Wednesday, 29 January 2014

Tweeting the Bible

Ben Myers has written what he calls the "world's shortest commentary on the whole Bible". He has tweeted a summary of each book of the Bible with great insight and wit. Here are some of my favourites:

1 Kings: So, you really want a monarchy huh? Don't say I didn't warn you.

2 Kings: I told you so.

Galatians: We felt insecure without our chains so we hired experts to repair them. Then Paul came back, wielding a sledgehammer.

There are many people on the internet using Twitter to present the Bible. I wonder how we could use this Twitter technique to help students engage with the Bible.

Tuesday, 21 January 2014

What is my song?

How do school communities explore the concept of vocation with young people?

How do we help students to think about what their purpose in life is and what they might be called to do?

I think these are counter cultural questions. The dominant idea many schools want to promote is that you can be whatever you want. While part of me likes this way of thinking it also troubles me deeply. Maybe we can be what we want, but will becoming that thing fulfil us and be true to who we are? We should encourage young people to be all they can be, but this needs to be grounded in self knowledge and self awareness. 

Recently on Facebook the story below has been going around. I like the message underlying it. The song is representative of who we are in the world and what we are called to do. I like the idea of our identity having deep roots in a community that helps us to understand who we are and remind us when we forget. I think this kind of community might value all kinds of work and all kinds of vocation and all kinds of being in the world. Not just those that earn a lot of money or fame or prestige.

I think this is what Christian community should be about. Helping us to hear the song that God has placed in our heart, that God sings to us as our calling.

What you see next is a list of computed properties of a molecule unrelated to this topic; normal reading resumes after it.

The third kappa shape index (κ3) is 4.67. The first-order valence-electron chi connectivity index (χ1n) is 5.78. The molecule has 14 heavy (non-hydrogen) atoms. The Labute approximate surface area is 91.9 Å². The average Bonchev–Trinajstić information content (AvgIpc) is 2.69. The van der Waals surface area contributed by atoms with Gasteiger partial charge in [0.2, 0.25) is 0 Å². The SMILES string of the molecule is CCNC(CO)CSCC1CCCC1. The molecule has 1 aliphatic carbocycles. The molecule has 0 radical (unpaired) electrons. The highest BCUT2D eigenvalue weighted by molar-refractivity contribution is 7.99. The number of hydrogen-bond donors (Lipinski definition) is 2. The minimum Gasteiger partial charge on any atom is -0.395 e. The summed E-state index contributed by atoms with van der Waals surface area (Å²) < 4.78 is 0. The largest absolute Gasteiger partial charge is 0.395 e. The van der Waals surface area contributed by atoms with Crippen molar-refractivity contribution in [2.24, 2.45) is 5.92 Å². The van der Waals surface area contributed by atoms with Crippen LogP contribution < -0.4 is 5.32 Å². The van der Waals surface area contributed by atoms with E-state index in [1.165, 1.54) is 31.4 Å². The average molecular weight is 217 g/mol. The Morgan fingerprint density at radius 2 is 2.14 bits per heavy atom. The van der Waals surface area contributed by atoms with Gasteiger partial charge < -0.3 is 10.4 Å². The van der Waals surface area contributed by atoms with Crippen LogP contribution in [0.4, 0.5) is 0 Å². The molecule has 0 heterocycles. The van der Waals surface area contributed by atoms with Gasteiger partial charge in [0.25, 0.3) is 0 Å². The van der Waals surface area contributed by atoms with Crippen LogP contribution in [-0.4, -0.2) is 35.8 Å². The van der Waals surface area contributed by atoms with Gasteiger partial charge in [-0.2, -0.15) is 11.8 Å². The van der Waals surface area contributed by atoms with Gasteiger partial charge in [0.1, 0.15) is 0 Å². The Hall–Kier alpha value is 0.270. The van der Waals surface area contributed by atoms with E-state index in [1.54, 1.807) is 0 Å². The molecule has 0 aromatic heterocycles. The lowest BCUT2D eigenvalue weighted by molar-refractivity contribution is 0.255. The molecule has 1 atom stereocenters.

I wonder how we can help young people hear their song?

When a woman of the Himba African tribe knows she is pregnant, she goes to the jungle with other women, and together they pray and meditate until they find The Song of the Child. When a child is born, the community gets together and they sing the child’s song. When the child begins it’s education, people get together and the child sings their own song. When they become an adult, the community gets together again to sing it. When it comes to your wedding, you hear your song. Finally, when their soul is going from this world, family and friends are approaching and, like at their birth, sing their song to accompany it in the journey.

In the Himba tribe, there is another occasion when people sing the song. If at some point the person commits a crime or aberrant social act, they take the offender to the center of town and the people of the community form a circle around them. Then they sing you your song. The tribe recognizes that the correction for antisocial behavior is not punishment, but is the love and memory of your true identity. When we recognize our own song, we have no desire or need to hurt anyone.

Your friends know your song. And sing when you forget it. Those who love you can not be fooled by mistakes you have committed, or dark images you show to others. They remember your beauty as you feel ugly, your total when you’re broke, your innocence when you feel guilty and your purpose when you’re confused.

Attributed to: Tolba Phanem, African poet

This story is also told in the book "What is my song" by Dennis Linn, Sheila Fabricant Linn and Matthew Linn

Thursday, 16 January 2014

Shift Worship Videos

Looking for some worship videos? At the end of last year I posted some Advent videos. They came from Shift Worship. Shift has stills, mini movies and motion clips. You can get unlimited downloads with an unlimited pass for $149 for twelve months.

You can watch previews of their clips on their web page or their YouTube channel.

Their are lots of videos on different topics. Although it isn't Mother's Day for a while I couldn't help but post this video: